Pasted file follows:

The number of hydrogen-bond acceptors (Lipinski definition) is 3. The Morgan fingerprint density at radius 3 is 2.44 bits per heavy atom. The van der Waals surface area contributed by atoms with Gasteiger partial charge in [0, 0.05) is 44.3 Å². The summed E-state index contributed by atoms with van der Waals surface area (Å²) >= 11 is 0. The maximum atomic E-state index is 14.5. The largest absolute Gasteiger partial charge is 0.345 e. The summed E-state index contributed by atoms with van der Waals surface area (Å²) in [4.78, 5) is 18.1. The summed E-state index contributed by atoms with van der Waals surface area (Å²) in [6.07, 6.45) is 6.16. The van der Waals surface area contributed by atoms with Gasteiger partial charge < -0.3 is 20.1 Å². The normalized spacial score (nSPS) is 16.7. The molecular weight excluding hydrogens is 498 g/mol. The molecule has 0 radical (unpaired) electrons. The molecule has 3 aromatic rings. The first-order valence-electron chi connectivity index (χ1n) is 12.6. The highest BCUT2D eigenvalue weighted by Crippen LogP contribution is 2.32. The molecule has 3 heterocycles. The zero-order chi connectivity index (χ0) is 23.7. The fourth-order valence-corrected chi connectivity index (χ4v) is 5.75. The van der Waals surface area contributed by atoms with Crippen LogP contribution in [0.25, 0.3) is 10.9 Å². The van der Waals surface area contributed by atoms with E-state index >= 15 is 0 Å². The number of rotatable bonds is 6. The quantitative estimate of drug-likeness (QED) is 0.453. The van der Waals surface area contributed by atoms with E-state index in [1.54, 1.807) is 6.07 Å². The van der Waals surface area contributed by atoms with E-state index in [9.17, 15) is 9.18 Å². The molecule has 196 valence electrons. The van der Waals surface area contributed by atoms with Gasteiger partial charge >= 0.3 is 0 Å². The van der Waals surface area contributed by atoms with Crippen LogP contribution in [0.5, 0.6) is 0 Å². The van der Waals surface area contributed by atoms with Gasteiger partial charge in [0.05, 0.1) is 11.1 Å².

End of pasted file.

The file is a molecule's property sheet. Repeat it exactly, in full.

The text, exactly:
The number of hydrogen-bond acceptors (Lipinski definition) is 3. The Morgan fingerprint density at radius 3 is 2.44 bits per heavy atom. The van der Waals surface area contributed by atoms with Gasteiger partial charge in [0, 0.05) is 44.3 Å². The summed E-state index contributed by atoms with van der Waals surface area (Å²) >= 11 is 0. The maximum atomic E-state index is 14.5. The largest absolute Gasteiger partial charge is 0.345 e. The summed E-state index contributed by atoms with van der Waals surface area (Å²) in [4.78, 5) is 18.1. The summed E-state index contributed by atoms with van der Waals surface area (Å²) in [6.07, 6.45) is 6.16. The van der Waals surface area contributed by atoms with Gasteiger partial charge < -0.3 is 20.1 Å². The normalized spacial score (nSPS) is 16.7. The molecular weight excluding hydrogens is 498 g/mol. The molecule has 0 radical (unpaired) electrons. The molecule has 3 aromatic rings. The first-order valence-electron chi connectivity index (χ1n) is 12.6. The highest BCUT2D eigenvalue weighted by Crippen LogP contribution is 2.32. The molecule has 3 heterocycles. The zero-order chi connectivity index (χ0) is 23.7. The fourth-order valence-corrected chi connectivity index (χ4v) is 5.75. The van der Waals surface area contributed by atoms with Crippen LogP contribution in [0.25, 0.3) is 10.9 Å². The van der Waals surface area contributed by atoms with E-state index >= 15 is 0 Å². The number of rotatable bonds is 6. The quantitative estimate of drug-likeness (QED) is 0.453. The van der Waals surface area contributed by atoms with E-state index in [1.54, 1.807) is 6.07 Å². The van der Waals surface area contributed by atoms with E-state index in [9.17, 15) is 9.18 Å². The molecule has 196 valence electrons. The van der Waals surface area contributed by atoms with Gasteiger partial charge >= 0.3 is 0 Å². The van der Waals surface area contributed by atoms with Crippen LogP contribution in [0.5, 0.6) is 0 Å². The van der Waals surface area contributed by atoms with Gasteiger partial charge in [0.05, 0.1) is 11.1 Å².